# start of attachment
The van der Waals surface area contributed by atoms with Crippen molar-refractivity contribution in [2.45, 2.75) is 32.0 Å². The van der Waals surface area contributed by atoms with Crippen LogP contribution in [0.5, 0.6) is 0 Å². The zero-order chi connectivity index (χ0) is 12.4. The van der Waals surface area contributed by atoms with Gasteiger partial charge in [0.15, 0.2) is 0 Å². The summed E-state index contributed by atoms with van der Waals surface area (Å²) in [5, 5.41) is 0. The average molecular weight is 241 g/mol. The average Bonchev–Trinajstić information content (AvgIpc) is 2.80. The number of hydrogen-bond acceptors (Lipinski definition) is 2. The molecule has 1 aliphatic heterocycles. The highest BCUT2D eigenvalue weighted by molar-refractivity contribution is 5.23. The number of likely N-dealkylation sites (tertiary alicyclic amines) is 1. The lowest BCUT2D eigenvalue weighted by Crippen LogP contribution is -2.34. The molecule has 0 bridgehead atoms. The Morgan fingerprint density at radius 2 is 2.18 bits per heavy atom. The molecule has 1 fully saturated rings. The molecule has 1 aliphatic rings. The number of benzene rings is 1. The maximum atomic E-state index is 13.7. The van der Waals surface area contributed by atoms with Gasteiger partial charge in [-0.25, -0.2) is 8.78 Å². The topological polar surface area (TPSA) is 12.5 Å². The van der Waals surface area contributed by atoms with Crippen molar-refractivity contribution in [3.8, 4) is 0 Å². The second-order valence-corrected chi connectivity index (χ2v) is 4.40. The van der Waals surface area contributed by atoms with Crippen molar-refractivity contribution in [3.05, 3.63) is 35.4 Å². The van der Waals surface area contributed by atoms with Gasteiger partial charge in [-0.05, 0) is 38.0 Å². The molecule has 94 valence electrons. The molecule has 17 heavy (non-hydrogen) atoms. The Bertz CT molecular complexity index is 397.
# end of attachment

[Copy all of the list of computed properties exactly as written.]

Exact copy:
The van der Waals surface area contributed by atoms with Crippen molar-refractivity contribution in [2.45, 2.75) is 32.0 Å². The van der Waals surface area contributed by atoms with Crippen LogP contribution in [0.5, 0.6) is 0 Å². The zero-order chi connectivity index (χ0) is 12.4. The van der Waals surface area contributed by atoms with Gasteiger partial charge in [0.15, 0.2) is 0 Å². The summed E-state index contributed by atoms with van der Waals surface area (Å²) in [5, 5.41) is 0. The average molecular weight is 241 g/mol. The average Bonchev–Trinajstić information content (AvgIpc) is 2.80. The number of hydrogen-bond acceptors (Lipinski definition) is 2. The molecule has 1 aliphatic heterocycles. The highest BCUT2D eigenvalue weighted by molar-refractivity contribution is 5.23. The number of likely N-dealkylation sites (tertiary alicyclic amines) is 1. The lowest BCUT2D eigenvalue weighted by Crippen LogP contribution is -2.34. The molecule has 0 bridgehead atoms. The Morgan fingerprint density at radius 2 is 2.18 bits per heavy atom. The molecule has 1 fully saturated rings. The molecule has 1 aliphatic rings. The number of benzene rings is 1. The maximum atomic E-state index is 13.7. The van der Waals surface area contributed by atoms with Gasteiger partial charge in [-0.25, -0.2) is 8.78 Å². The topological polar surface area (TPSA) is 12.5 Å². The van der Waals surface area contributed by atoms with Crippen molar-refractivity contribution in [3.8, 4) is 0 Å². The second-order valence-corrected chi connectivity index (χ2v) is 4.40. The van der Waals surface area contributed by atoms with Crippen molar-refractivity contribution in [3.05, 3.63) is 35.4 Å². The van der Waals surface area contributed by atoms with Gasteiger partial charge in [-0.05, 0) is 38.0 Å². The molecule has 94 valence electrons. The molecule has 17 heavy (non-hydrogen) atoms. The Bertz CT molecular complexity index is 397.